The benefits for FileMaker and FileMaker Developers? It just became possible to reach a larger, untapped market of Android users as well as iPhone users.
And for those businesses needing to provide custom solutions to their Android users more cheaply and quickly, FileMaker provides the best solution.
Last week, Matt Greger showed how to connect Amazon’s Redshift database to Macintosh based installation of FileMaker Server 15 , making the data available in tables via ESS.
This week, Greger shows how to make the connection on a 2008 Windows Server. Be sure to read the comments for feedback from Actual Technologies on the compatibility of their driver with different versions of FileMaker. You will need to do a lot testing before taking a solution live for a client.
FileMaker 15 continues to garner high praise for it’s ability to work better in the Mobile world. EWeek covers the new release with an easy to digest set of sliders pics and this summary:
Apple subsidiary FileMaker announced on May 10 the launch of FileMaker 15, the latest edition of a database application development platform that has been available since the early 1980s. While FileMaker hasn’t been the most popular way to develop apps, it has enjoyed a renaissance in recent years, thanks to the iPhone and iPad. In fact, the company’s FileMaker Go has been downloaded more than 2 million times on Apple’s mobile products. The service’s support for Apple’s iPhone and iPad has also helped swell the total number of “delivered” software copies to 24 million and for FileMaker to notch more than 1,200 business alliances. With FileMaker 15, the company is hoping to improve on its recent success by adding mobility features, enhancing the platform’s security and improving system-wide performance. Simply put, FileMaker seems intent on enhancing the features that have helped it hang on in the industry for so long. Flip through the following slides to find out more about what’s new and old in FileMaker 15.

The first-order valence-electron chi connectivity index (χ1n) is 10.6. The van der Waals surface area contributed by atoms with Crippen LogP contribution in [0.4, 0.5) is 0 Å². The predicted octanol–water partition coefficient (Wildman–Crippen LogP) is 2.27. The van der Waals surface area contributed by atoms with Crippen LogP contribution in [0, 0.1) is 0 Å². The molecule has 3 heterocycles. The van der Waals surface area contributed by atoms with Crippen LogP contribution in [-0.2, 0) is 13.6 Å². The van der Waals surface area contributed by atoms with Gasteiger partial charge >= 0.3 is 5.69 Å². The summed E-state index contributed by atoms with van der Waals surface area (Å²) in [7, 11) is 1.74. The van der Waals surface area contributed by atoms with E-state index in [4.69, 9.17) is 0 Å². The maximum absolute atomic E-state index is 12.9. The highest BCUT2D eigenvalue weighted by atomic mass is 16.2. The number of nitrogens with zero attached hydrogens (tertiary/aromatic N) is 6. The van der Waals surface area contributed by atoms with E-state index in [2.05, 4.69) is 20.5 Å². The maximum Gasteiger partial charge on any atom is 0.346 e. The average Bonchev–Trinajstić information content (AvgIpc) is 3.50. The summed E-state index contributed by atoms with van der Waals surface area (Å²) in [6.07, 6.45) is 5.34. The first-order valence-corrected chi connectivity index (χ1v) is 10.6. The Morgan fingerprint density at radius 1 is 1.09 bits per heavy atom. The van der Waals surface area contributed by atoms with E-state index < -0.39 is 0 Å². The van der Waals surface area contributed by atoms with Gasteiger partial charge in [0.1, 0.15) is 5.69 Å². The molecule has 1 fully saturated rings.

(I bolded the above text).
Human Flypaper, courtesy of Google. Once Google gets ahold of you, they don’t want to let go.
Edward Everett Hale (1822 – 1909)